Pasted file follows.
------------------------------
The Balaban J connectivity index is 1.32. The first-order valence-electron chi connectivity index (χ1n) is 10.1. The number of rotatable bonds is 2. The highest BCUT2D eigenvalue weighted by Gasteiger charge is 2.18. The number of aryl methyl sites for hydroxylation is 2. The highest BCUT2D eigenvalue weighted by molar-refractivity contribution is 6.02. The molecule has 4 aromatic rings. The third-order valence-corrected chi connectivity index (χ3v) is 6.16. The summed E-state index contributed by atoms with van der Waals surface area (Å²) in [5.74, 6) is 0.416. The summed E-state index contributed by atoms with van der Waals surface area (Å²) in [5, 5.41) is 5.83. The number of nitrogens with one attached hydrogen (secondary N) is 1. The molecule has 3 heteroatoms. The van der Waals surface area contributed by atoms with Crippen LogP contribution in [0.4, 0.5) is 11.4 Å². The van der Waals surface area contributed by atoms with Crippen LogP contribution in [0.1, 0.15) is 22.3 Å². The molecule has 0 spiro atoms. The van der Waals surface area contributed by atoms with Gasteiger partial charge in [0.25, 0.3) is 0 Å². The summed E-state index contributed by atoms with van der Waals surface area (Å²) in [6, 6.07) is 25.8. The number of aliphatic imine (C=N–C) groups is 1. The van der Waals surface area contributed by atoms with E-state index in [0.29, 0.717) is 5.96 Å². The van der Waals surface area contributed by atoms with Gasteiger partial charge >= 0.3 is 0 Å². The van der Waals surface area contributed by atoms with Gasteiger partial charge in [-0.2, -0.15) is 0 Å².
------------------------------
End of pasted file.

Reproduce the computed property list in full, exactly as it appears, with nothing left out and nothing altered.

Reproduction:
The Balaban J connectivity index is 1.32. The first-order valence-electron chi connectivity index (χ1n) is 10.1. The number of rotatable bonds is 2. The highest BCUT2D eigenvalue weighted by Gasteiger charge is 2.18. The number of aryl methyl sites for hydroxylation is 2. The highest BCUT2D eigenvalue weighted by molar-refractivity contribution is 6.02. The molecule has 4 aromatic rings. The third-order valence-corrected chi connectivity index (χ3v) is 6.16. The summed E-state index contributed by atoms with van der Waals surface area (Å²) in [5.74, 6) is 0.416. The summed E-state index contributed by atoms with van der Waals surface area (Å²) in [5, 5.41) is 5.83. The number of nitrogens with one attached hydrogen (secondary N) is 1. The molecule has 3 heteroatoms. The van der Waals surface area contributed by atoms with Crippen LogP contribution in [0.4, 0.5) is 11.4 Å². The van der Waals surface area contributed by atoms with Crippen LogP contribution in [0.1, 0.15) is 22.3 Å². The molecule has 0 spiro atoms. The van der Waals surface area contributed by atoms with Gasteiger partial charge in [0.25, 0.3) is 0 Å². The summed E-state index contributed by atoms with van der Waals surface area (Å²) in [6, 6.07) is 25.8. The number of aliphatic imine (C=N–C) groups is 1. The van der Waals surface area contributed by atoms with E-state index in [0.29, 0.717) is 5.96 Å². The van der Waals surface area contributed by atoms with Gasteiger partial charge >= 0.3 is 0 Å². The van der Waals surface area contributed by atoms with Gasteiger partial charge in [-0.2, -0.15) is 0 Å².